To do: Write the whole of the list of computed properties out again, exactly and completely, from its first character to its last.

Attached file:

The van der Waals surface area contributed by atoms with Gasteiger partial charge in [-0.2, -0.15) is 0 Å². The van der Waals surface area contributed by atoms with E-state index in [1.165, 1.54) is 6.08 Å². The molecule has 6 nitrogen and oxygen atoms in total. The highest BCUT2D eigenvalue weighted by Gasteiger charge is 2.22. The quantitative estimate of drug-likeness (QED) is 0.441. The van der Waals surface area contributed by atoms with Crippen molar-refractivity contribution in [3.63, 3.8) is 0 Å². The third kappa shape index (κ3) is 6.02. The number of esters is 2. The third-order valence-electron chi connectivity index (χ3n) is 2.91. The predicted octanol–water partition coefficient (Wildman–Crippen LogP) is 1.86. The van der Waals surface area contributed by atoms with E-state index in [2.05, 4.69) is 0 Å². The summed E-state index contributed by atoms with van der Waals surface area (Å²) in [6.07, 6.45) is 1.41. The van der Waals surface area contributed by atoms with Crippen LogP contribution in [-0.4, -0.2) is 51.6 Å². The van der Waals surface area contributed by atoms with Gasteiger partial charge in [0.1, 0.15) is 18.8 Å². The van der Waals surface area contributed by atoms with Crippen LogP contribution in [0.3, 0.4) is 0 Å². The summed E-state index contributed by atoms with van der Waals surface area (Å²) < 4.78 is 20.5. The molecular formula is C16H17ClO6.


The van der Waals surface area contributed by atoms with Gasteiger partial charge in [-0.2, -0.15) is 0 Å². The van der Waals surface area contributed by atoms with E-state index in [1.165, 1.54) is 6.08 Å². The molecule has 6 nitrogen and oxygen atoms in total. The highest BCUT2D eigenvalue weighted by Gasteiger charge is 2.22. The quantitative estimate of drug-likeness (QED) is 0.441. The van der Waals surface area contributed by atoms with Crippen molar-refractivity contribution in [3.63, 3.8) is 0 Å². The third kappa shape index (κ3) is 6.02. The number of esters is 2. The third-order valence-electron chi connectivity index (χ3n) is 2.91. The predicted octanol–water partition coefficient (Wildman–Crippen LogP) is 1.86. The van der Waals surface area contributed by atoms with E-state index in [2.05, 4.69) is 0 Å². The summed E-state index contributed by atoms with van der Waals surface area (Å²) in [6.07, 6.45) is 1.41. The van der Waals surface area contributed by atoms with Crippen LogP contribution in [-0.4, -0.2) is 51.6 Å². The van der Waals surface area contributed by atoms with Gasteiger partial charge in [0.1, 0.15) is 18.8 Å². The van der Waals surface area contributed by atoms with Crippen LogP contribution in [0.3, 0.4) is 0 Å². The summed E-state index contributed by atoms with van der Waals surface area (Å²) < 4.78 is 20.5. The molecular formula is C16H17ClO6.